Hello Mr. Pease:
Glad to see my EE hero is still around in semi-retirement. In fact you are so much appreciated by me, I posted your autographed pic on my Facebook business page. I wish you lived in Fresno and could have been my mentor. I would have preferred that over college. (Next time you drive into San Francisco, we could get together for a bull session and beer. /rap)
We have met and have spoken before, but not for several years. I kind of need some rudimentary advice for a problem that seems to be getting worse as professional power amplifier designs get more complex. Any advice you could provide would be very much appreciated.
Besides design, which I haven’t done for several years now, my little company services pro-audio equipment, which is kind of lucrative and rivals profit margin against manufacturing. In my pro-audio service division, I service all sorts of professional audio equipment. You can see the details on my Facebook page if you are interested. Search “Dynastar Electronics” and then click “Like.” (I understand that the audio equipment may need some special repairs. /rap)
I have a longwinded technical question that your Troubleshooting book doesn’t really address, so perhaps you might have an article on the subject or can shed some light.
Commercial power amplifiers have become quite sophisticated: Class G, H, etc. They are not always worth servicing if it takes more than four hours to repair. I think other “repair shops” tend to just replace a channel PCB, stick a large bill to the customer, and be done with it. I think the truth is a lack of knowledge about repairing.
Since even AB-type amps nowadays can provide so much power (1 to 2.5 kW), they utilize a lot of paralleled power output transistors that become very difficult to find shorts on due to inherent low resistances in the circuit by design. I recently purchased a Tek DMM4050, so I do have the six digits I need to look for extra-low resistances, but PCB traces interfere with this technique of looking for shorts. (At least five digits is a huge help. /rap)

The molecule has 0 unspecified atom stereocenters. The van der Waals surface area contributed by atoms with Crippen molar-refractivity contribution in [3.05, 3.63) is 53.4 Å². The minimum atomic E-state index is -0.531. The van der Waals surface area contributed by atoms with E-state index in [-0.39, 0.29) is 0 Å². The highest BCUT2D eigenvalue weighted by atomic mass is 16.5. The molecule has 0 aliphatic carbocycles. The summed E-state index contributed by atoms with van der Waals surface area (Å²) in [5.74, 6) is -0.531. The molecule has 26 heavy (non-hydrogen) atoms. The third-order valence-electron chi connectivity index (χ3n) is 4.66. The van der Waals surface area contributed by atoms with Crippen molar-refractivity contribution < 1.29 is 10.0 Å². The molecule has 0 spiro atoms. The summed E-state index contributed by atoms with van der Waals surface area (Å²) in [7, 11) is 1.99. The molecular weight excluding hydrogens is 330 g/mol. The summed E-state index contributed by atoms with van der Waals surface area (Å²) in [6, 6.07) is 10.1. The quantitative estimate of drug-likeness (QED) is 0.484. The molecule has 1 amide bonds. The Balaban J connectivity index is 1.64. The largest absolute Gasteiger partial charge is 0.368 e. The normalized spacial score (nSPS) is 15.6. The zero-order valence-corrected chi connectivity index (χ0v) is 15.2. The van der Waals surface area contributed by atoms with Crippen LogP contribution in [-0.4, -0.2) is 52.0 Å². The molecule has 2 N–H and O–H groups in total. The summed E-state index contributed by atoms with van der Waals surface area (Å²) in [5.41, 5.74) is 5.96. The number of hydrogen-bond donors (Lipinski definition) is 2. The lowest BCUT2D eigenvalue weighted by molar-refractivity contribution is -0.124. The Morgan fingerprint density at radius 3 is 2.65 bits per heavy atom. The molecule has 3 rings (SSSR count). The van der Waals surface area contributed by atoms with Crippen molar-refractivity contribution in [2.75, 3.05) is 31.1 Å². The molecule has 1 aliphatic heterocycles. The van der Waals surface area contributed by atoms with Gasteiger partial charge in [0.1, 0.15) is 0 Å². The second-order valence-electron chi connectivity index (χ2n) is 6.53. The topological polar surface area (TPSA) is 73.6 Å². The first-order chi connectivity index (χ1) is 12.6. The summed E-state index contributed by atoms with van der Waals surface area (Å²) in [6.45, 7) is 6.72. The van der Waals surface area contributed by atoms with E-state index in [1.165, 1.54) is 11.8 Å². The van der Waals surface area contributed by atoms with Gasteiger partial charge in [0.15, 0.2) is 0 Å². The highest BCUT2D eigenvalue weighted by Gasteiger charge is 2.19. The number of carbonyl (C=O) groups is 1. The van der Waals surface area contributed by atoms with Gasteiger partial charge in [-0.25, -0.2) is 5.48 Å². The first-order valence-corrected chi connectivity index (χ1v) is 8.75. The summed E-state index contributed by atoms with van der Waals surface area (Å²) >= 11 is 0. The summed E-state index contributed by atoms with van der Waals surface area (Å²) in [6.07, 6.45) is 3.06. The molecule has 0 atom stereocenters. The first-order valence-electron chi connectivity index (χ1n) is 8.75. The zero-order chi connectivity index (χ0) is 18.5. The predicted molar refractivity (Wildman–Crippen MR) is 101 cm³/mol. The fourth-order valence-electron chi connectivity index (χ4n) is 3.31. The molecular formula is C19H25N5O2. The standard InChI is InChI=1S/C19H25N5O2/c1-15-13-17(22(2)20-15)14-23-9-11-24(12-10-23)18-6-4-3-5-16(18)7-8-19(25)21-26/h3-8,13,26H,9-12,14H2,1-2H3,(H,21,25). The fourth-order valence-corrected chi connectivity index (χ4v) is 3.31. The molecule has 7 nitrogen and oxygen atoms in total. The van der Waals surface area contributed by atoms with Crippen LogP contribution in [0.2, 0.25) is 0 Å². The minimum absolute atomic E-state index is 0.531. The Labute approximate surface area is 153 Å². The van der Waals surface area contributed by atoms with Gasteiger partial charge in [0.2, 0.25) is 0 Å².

I often cannot use a variac effectively, or the ole light-bulb shunt on the ac line to bring up the voltage and dig around due to other complications, especially on more advanced amplifier classes. Often manufacturers are not much help, because they just replace PCBs and don’t want to hassle with repairing them. They can afford to do that. (I do understand that getting a number of “paralleled” transistors to test out can be grueling, but necessary… /rap)
So here is what I end up doing to find shorted output transistors: I desolder B and E, then painstakingly go through each device with the diode test function and look for shorted devices while isolated. Occasionally, I must remove the devices to fully isolate it from PCB traces, then re-apply grease, mica washer, etc.
By not doing a repair in this tedious manner, I take a risk of re-assembling the amp with a shorted device remaining, risking re-damage, or having to dismantle the unit again for re-diagnosis. I don’t always have access to lifting emitter resistors and associated support parts with dense integration these days. It takes a long time to this, and there is a point where I have to start eating my time, otherwise the end customer could just purchase a new power amplifier. Some of the brands I work with are Peavey, QSC, Crown, Carver, and others.
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(Maybe you should warn all these makers that they are risking a lot of customer dissatisfaction if they don’t make better layouts that can be tested and troubleshot. It’s a bit late, but start straightening them out. /rap)
Given the dozens of paralleled output transistors on a typical unit, what is the best and/or most efficient way to find a shorted device(s) amongst the group? (Wow, I think you are doing about the best you can. /rap) What am I missing here? Many times I have had to let the repair go, because I passed the estimate, so I took a loss. (Sometimes you have to keep on investing a little more time to find out what is really wrong. Maybe that can help teach you what to do next time. /rap) I’d like to change my ways, mentality, or whatever it takes. I have been doing this method for years. Any help you can advise me with would be very much appreciated.
I’m afraid you are using some of the best T/S approaches you can. These equipment makers are not helping you. They really are paralleling the devices? Bastards! I’m putting five PNPs (TIP-42s) in ~ parallel, but they each have a base and an emitter resistor. I used to work on 12-packs of 2N4860 FETs that were paralleled, but it was easy to swap them out as a 1- by 0.8-in. submodule. No bolts needed.